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Bill of fare

Digesting the contents of this year’s Finance Bill.

So the Budget has come and gone and we now have the Finance Bill. The main publicity in the Budget was given to the changes to personal and corporate tax rates and to National Insurance but all but one of these changes is deferred.

The much trumpeted reduction of the basic rate of income tax to 20 per cent from the current 22 per cent will not happen until the next tax year. The same is true for the reduction in the main corporation tax rate from 30 per cent to 28 per cent. The same tax year will also see the abolition of the 10 per cent starting rate of tax in respect of earnings and pensions income.

We will see a general alignment of the upper earnings limit and upper profits limit for NIC with the higher-rate tax threshold (taking account of the personal income tax allowance) in 2009/10. This will have the effect of subjecting more income from more people to employees’ NIC – a neat way for the Treasury to recoup some of the tax given away through the reduction of the basic rate.

An increase in the small companies’ rate from 19 per cent to 20 per cent took place in the financial year commencing April 1, 2007 and this trend will continue through 2008 (21 per cent) and 2009 (22 per cent). As a result, the effective marginal corporation tax rate is 32.5 per cent in this financial year for profits falling between £300,000 and £1.5m.

So how do these changes – such as they are – affect the big decisions? Very little, I think.

For new businesses, there is still much to be said, on pure tax and NIC grounds, for incorporating and paying available revenues and profits to owners as dividends once the personal allowance is exceeded. In respect of retained funds, however, the company structure will be a little less hospitable given the planned increases to the small companies’ rate.

There will also, of course, be non-tax considerations which will need to be considered very carefully. We see few incorporated businesses being motivated to disincorporate due to these changes.Not that disincorporation is helped by the tax system in any event.

In connection with personal tax rates, the reduction of the basic rate will reduce the HM Revenue & Customs contribution to registered pension schemes when a personal contribution has been made – another clever way to recoup some of the Treasury “expenditure” incurred through the reduction in the basic rate although reduced tax relief will only apply to basic-rate taxpayers. This must be taken into account in connection with pension funding.

The expected hard line on alternatively secured pensions and pension term assurance also needs to be considered. HMRC has made it clear that it sees the giving of tax relief on pensions as being directly associated with the provision of an income in retirement and, aside from the pension commencement lump sum, nothing else.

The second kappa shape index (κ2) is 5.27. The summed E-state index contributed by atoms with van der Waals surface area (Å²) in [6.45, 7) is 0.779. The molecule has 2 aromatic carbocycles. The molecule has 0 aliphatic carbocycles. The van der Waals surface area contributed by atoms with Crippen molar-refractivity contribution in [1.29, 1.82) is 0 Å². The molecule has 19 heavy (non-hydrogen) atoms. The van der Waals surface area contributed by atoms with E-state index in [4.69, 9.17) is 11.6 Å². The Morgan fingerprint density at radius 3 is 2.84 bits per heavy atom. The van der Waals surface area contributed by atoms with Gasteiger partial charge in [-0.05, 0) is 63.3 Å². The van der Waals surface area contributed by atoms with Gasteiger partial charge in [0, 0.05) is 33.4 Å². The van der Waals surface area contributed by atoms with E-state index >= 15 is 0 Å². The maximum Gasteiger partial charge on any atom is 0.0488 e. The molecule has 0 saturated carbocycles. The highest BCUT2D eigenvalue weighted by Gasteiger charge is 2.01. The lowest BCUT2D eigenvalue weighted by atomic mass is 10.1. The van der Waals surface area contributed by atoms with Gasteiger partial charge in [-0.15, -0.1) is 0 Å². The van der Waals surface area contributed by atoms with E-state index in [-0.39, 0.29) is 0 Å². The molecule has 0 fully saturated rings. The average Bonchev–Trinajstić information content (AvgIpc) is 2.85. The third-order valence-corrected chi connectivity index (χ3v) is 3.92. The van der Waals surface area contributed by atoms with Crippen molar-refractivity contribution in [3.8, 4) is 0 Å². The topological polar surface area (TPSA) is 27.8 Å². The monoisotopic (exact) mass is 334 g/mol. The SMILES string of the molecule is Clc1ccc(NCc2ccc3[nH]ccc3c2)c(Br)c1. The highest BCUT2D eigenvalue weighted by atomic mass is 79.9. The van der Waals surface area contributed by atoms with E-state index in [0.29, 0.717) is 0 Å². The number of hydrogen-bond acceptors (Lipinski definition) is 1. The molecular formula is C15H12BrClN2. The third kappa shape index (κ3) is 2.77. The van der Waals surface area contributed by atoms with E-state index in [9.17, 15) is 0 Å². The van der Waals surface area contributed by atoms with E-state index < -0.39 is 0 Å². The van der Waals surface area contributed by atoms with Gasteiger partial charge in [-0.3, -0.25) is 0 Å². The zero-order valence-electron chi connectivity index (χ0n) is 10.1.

That is why we see the removal of tax relief on personal contributions to PTA policies and the need to draw a minimum income under Asps. We also see an effective loss of up to 82 per cent of an Asp fund that is left as alternately secured rights to other scheme members on the member’s death.

Where the investor is keen to maximise amounts passing to the family from their registered pension scheme, then taking benefits through an annuity or, after age 75, through an Asp will not prove terribly effective.

Where all the income from the Asp fund or an annuity is not required, then it may be worth looking at gifting the regular payments received as exempt transfers, potentially-exempt transfers or chargeable transfers.

For some, especially those in good health, the use of pure income that is surplus to immediate expenditure needs to fund an appropriate life policy held in trust for beneficiaries may be attractive. The premiums are likely in most cases, (depending on the facts, to qualify for the normal expenditure exemption.

While PTA policies may have been used for tax-deductible family protection, it seems there were few plans to provide for business succession, business protection and inheritance tax provision in this way.

For those who have already secured what they believe will be sufficient income through registered pensions or where no more can be contributed to an registered pension scheme due to the annual or lifetime allowance, some thought could be given to investing in alternative wrappers.

An obvious consideration would be an Isa up to the allowable limits. Whatever non-registered pension scheme wrapper is used, the fund secured at a given future date, all other things being equal, will be significantly less than would have been secured through a registered pension scheme. Nevertheless, the investment will provide the investor with continuing access to the funds invested, benefits in cash and potentially greater scope for IHT planning – say, through loan or discounted gift trusts – for those who require some continuing access to the funds.

If the investor has a strong need for access to invested funds during the investment period (pre-vesting), then a registered pension scheme investment will not deliver, despite its undoubtedly superior tax position positively affecting the bottom line. In this case, holding funds outside the registered pension scheme and possibly transferring into a registered pension scheme later may be a strategy worth considering.

So there are choices and with choices comes anxiety. The removal of anxiety is what good advice delivers.

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